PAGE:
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How India’s MATSYA-6000 might reveal the mysteries of the ocean

by OnverZe
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Three people will be on board India’s domestic MATSYA-6000 submersible when it descends into the Indian Ocean’s depths and reaches a depth of 6,000 metres. India’s strategy is pragmatic and motivated by a desire to explore the ocean floor in search of precious minerals and to study the variety of marine life. India is concentrating on economic hotspots that don’t go deeper than 6,000 metres.

In order to escape Earth’s gravitational pull, humans go to space while seated inside a loud, metal spaceship that is propelled into orbit by strong rocket engines at speeds of up to 40,000 kph.

The submersible ride will seem like a leisurely trip underwater. The submersible gently sinks into the ocean as a result of the saltwater it has been filled with using special tanks. Additionally, it features tanks that aid in regulating its motions for accurate navigation.

How India's MATSYA-6000 might reveal the mysteries of the ocean

The journey downhill should be quite quiet, except the roughness brought on by waves on the surface, according to a scientist in charge of some areas of Samudrayaan. Inside a circular titanium container, three explorers will embark on various excursions that last around 12 hours each. About 1,500 km will separate them from Kanyakumari.

Eight hours will be needed for the ascent and descent, leaving four hours for exploration, surveying, and scientific activity.

Although it may get chilly indoors, wearing regular warm clothing will be sufficient. Meals can be had both while descending and ascending. It could seem a little crowded and cramped, though, as you’ll be in a 2.1-meter sphere with two other individuals (for a total of three).

The weight of the water above you is around 600 times more than it is at the surface when you are 6,000 metres deep. This is why the submersible’s sturdy, pressurised shell is so essential.

The National Institute of Ocean Technology (NIOT) has developed a number of steel hull prototypes that may be accessed one at a time to test the necessary controls and equipment. Steel is not the best material for long-term research, though, because it is heavy and can corrode in the water. That’s why titanium alloy, a superior material, is frequently used in submersibles all around the world.

However, there were no businesses in India that could produce a titanium hull similar to this. Up till NIOT received assistance from ISRO. The exterior shell of the submersible must be constructed by joining two pieces of durable titanium. The only thing protecting them inside from the strong water pressure is this shell. However, it must have a thickness of no more than 80 millimetres in order for the submersible to remain light and have space for the crew.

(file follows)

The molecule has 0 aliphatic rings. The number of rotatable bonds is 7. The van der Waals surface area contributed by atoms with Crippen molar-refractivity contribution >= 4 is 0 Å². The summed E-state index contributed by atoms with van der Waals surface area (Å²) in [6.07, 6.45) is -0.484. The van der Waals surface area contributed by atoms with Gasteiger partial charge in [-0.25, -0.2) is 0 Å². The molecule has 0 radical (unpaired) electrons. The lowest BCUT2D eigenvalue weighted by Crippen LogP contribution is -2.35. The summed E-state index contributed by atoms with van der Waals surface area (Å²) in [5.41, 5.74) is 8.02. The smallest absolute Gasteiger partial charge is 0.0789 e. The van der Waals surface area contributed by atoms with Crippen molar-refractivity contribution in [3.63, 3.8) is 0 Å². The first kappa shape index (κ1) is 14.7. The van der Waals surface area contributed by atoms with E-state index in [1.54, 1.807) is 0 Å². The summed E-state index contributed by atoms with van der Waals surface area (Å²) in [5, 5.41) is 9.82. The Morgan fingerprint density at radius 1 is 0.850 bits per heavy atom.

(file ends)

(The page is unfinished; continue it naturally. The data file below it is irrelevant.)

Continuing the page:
In the titanium sphere, NIOT intends to conduct a test dive this year at a depth of 500 metres. Before the main mission, they will conduct more dives at even higher depths.

About 60% of the submersible, according to the scientist involved, was produced in India. This pertains to elements such as the outside framework, ballasts (heavy objects used to stabilise a machine or building), and the sturdy casing that seals out pressure. Some components, such as cameras, sensors, and communication systems, were, however, bought from businesses outside of India. He said that NIOT is responsible for developing the software that controls the submersible’s position and motions.

Over the years, NIOT has collaborated closely with professionals from crewed-submersible teams in nations including France, Japan, and Russia. They have the information required to ensure that going down and returning back up is achievable in a safe manner.

Twelve cameras will be positioned all around MATSYA to film the entire trip in order to get a full picture of the drop. Additionally, the staff will be able to video their surroundings through glass windows.

In the event of an emergency, there is enough oxygen in the Matsya chambers for the crew to survive for 96 hours. In an emergency, there is a mechanism that can hoist the 25-ton MATSYA out.

MATSYA uses just gravity, water, and lithium-ion batteries for power, as opposed to space travel, which has a continual risk of explosion owing to highly volatile fuel.

The communication system between the launch ship and the submersible will be quite simple because of the high depth and the impedance of water to communications. Because communications must travel from the seabed to the surface with a 20-second delay, live streaming, for instance, will not function.

India is attempting to access ocean resources in order to meet its energy needs. About 75,000 square kilometres of the Central Indian Ocean Basin have been designated by the International Seabed Authority for mining exploration. The objective in this location is to look for polymetallic nodules that are lying on the bottom. These nodules, which include precious metals including copper, nickel, cobalt, and manganese, are thought to be present in quantities of about 380 million tonnes.

Small, rounded lumps known as polymetallic nodules can be found on the ocean floor and are made up of a variety of important metals, including copper, nickel, cobalt, and manganese.

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